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A playbook for post-pandemic economic recovery

Tips and advice for business risks and opportunities that lie ahead

June 03, 2020

Home Blog A playbook for post-pandemic economic recovery
competitive advantage in a crisis playbook

Nearly six months into 2020, most of the talk and media coverage remains focused on COVID-19. Reviewing Google Trends for March-April-May, the topic shot upward the beginning of March and has remained high, gradually trending downward since late-April.


While we are relieved to see new topics and concerns gaining momentum as life slowly returns to some semblance of normal, the C word is likely to be with us for many months ahead as the focus shifts to recovery plans and considerations.

A playbook for COVID recovery

Every client and prospect we interact with says essentially the same thing: they’re figuring this out as they go. To that end, we’ve compiled and updated a few COVID-19 CI advisories we published during the height of the crisis from late March through April in a playbook called Competitive Advantage in a Crisis.

The advisories included in this playbook touch on four key topics:

1. Leveraging market and competitive intelligence

Companies with an information advantage will also have a competitive advantage, as business conditions have been crippled and will remain handicapped for the foreseeable future. Meaningful research and intelligence can ease the way forward by monitoring risks to avoid, revealing opportunities to pursue, and informing possible scenarios and outcomes.

2. Reassessing real estate strategies

According to Deloitte, commercial real estate was immediately affected, with downward trends in liquidity, leasing volume, investments and operations. The few exceptions and bright spots are e-commerce companies, grocery stores and pharmacies. Now that every organization and every knowledge worker in most of the developed world has tested the concept of remote work, the effects are likely to reverberate for months to come.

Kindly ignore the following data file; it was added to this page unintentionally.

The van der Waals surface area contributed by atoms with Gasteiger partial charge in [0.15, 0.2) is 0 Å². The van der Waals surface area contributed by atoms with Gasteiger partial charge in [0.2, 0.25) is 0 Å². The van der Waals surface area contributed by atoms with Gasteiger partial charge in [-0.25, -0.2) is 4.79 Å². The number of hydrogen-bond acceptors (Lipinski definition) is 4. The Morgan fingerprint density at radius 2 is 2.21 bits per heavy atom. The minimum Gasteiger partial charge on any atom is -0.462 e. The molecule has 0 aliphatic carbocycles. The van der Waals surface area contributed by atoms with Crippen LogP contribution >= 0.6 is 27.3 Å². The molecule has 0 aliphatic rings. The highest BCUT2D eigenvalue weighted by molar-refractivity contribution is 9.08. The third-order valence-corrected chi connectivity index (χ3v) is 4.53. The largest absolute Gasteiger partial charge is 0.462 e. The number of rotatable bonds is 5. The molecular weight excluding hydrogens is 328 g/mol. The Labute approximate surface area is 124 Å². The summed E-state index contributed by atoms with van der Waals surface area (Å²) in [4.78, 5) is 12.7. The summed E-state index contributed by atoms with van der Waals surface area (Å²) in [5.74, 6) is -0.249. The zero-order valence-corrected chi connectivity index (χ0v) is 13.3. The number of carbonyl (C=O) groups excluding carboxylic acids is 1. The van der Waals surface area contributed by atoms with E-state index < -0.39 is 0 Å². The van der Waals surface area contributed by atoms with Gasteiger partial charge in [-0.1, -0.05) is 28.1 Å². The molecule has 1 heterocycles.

3. Navigating government relief

Government intervention at all levels, from federal to local, has been swift, fluid, and in some cases, controversial. Funds intended for small businesses came with loopholes that allowed large entities with ostensibly greater access to financial resources a way in, which led to outcries and some of those companies returning the funds rather than face customer backlash and brand tarnishing. Determining when, if and how to participate in these programs will be an ongoing concern, especially if lifelines become a necessity to pay staff and for other needs.

4. Applying spend management principles

Cost-cutting and budget freezing were the first responses across all entities. Companies with strong cash flow and cash reserves are of course best-prepared to weather the recovery period. Companies with high debt levels and inflexible financial and operational commitments will need to be more creative and resilient. We discuss spend management tactics and tips that can be immediately utilized to realign expenses with forecasts, benchmarks and plans.

Two variables of economic recovery

Finally, looking at the horizon ahead, we’ve plotted two variables that will determine the speed and trajectory of the recovery and shape the future business climate:

Liquidity: Cash flow and credit access
Virus: Continued spread or containment

Monitoring and protecting your liquidity and the coronavirus status—particularly in locations that matter to your business—will be necessary to model revenue and cash flow, set expectations for key stakeholders, and prepare for any outlook.

The next phase and the post-COVID world will be complex and nuanced, placing new pressures and demands on business leaders. Those choices can be made on a hunch and in a vacuum, or they can be informed and guided by market intelligence.

In that vein, we have prepared this concise playbook with suggestions and best practices for the above topics and other considerations. We are happy to make it available to every business leader and manager facing tough choices.

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